As far as Fultondale residents are concerned, April 27, 2011 is a day that will live in infamy.
That day a powerful EF-4 tornado damaged or destroyed many homes, apartment homes and businesses that left physical scars that can be seen after a full year of recovery efforts.
In the days following the worst natural disaster to ever visit north Jefferson County, Fultondale Mayor Jim Lowery and other city officials were amazed that no resident was seriously injured or killed. They call it a miracle.
Fortunately, the supercell storm veered more to the east than straight north. Otherwise, it could have wrecked Gardendale, Mt. Olive, Morris, Kimberly, Warrior and other cities along U.S. 31 North.
For those who had never seen such destruction by nature’s fury, many first-time observers said, “It looks like a bomb went off.” The residential neighborhood of Glendale behind city hall took a direct hit, and the devastation remains apparent today.
The tornado tore roofs off of many houses, large trees were uprooted and fell across other houses, while some were virtually swept off foundations. Fultondale First Baptist Church suffered major damage, as did several newer full brick homes behind the library. More than 80 people took shelter in the library as the giant funnel cloud had its way with man’s creations.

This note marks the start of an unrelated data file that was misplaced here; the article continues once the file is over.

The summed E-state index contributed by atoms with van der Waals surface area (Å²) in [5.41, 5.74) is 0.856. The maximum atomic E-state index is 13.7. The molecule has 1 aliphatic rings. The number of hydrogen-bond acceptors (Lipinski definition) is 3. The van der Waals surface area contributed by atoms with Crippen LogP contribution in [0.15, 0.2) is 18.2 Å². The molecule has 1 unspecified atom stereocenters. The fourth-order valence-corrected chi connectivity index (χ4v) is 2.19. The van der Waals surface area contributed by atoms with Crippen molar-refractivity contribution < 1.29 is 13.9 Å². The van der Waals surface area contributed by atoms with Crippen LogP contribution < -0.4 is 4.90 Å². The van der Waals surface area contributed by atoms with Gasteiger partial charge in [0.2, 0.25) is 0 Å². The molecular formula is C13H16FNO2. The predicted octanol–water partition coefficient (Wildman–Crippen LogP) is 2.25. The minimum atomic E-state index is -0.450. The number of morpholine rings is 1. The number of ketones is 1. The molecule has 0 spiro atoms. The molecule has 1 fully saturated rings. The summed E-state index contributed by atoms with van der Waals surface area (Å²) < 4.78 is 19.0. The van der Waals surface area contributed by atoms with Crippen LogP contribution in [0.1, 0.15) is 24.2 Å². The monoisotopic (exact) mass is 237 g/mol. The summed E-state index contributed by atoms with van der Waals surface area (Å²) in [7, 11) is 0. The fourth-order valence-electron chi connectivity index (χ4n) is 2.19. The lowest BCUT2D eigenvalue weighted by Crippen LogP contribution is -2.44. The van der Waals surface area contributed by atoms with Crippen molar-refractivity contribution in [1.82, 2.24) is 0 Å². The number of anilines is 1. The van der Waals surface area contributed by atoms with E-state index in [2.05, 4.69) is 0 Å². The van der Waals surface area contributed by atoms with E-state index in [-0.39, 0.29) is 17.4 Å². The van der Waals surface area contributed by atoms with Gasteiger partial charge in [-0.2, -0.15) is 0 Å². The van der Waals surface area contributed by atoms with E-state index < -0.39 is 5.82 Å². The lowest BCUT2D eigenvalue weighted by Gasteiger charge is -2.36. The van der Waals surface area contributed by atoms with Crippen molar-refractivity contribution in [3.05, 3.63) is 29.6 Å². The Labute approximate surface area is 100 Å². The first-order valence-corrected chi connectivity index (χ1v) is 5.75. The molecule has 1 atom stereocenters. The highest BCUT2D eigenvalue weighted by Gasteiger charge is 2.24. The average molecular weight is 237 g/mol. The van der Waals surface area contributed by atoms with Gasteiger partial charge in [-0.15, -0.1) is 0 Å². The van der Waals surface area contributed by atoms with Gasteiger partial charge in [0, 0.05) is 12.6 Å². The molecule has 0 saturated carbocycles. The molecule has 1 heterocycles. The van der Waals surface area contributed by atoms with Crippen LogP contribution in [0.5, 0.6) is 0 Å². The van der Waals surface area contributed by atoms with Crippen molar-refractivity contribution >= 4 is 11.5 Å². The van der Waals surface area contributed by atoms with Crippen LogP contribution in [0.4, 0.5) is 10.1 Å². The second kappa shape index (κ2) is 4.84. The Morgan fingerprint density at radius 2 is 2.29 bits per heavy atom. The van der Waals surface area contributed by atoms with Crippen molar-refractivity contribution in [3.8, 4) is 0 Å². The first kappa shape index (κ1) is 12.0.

Fire Station No. 1 beside city hall looked like a giant can opener had peeled off major portions of the metal building. The apartment buildings on U.S. 31 were hit hard, and many are yet to be completely repaired.
Though many keepsake treasures were gone with the wind, most residents’ material possessions can eventually be replaced. In Alabama 249 people died that day, but none in Fultondale. Because no one perished, perhaps April 27, 2012 should also be a day of thanksgiving in Fultondale.